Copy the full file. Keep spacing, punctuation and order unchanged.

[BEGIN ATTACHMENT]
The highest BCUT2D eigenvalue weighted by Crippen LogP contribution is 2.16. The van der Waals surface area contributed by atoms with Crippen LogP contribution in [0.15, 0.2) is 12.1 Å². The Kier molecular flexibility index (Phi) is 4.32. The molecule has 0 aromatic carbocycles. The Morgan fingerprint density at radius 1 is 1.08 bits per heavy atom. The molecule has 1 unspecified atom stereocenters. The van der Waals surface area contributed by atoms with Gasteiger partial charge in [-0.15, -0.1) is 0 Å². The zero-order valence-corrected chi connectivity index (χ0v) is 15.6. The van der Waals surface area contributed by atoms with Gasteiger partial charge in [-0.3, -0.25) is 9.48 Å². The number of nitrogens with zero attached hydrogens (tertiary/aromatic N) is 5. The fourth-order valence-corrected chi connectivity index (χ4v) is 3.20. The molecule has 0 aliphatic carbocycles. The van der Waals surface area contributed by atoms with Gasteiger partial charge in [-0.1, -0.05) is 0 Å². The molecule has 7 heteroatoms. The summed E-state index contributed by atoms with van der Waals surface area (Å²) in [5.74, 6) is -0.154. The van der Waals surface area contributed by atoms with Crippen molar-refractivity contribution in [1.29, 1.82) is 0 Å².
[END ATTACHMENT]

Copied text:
The highest BCUT2D eigenvalue weighted by Crippen LogP contribution is 2.16. The van der Waals surface area contributed by atoms with Crippen LogP contribution in [0.15, 0.2) is 12.1 Å². The Kier molecular flexibility index (Phi) is 4.32. The molecule has 0 aromatic carbocycles. The Morgan fingerprint density at radius 1 is 1.08 bits per heavy atom. The molecule has 1 unspecified atom stereocenters. The van der Waals surface area contributed by atoms with Gasteiger partial charge in [-0.15, -0.1) is 0 Å². The zero-order valence-corrected chi connectivity index (χ0v) is 15.6. The van der Waals surface area contributed by atoms with Gasteiger partial charge in [-0.3, -0.25) is 9.48 Å². The number of nitrogens with zero attached hydrogens (tertiary/aromatic N) is 5. The fourth-order valence-corrected chi connectivity index (χ4v) is 3.20. The molecule has 0 aliphatic carbocycles. The van der Waals surface area contributed by atoms with Gasteiger partial charge in [-0.1, -0.05) is 0 Å². The molecule has 7 heteroatoms. The summed E-state index contributed by atoms with van der Waals surface area (Å²) in [5.74, 6) is -0.154. The van der Waals surface area contributed by atoms with Crippen molar-refractivity contribution in [1.29, 1.82) is 0 Å².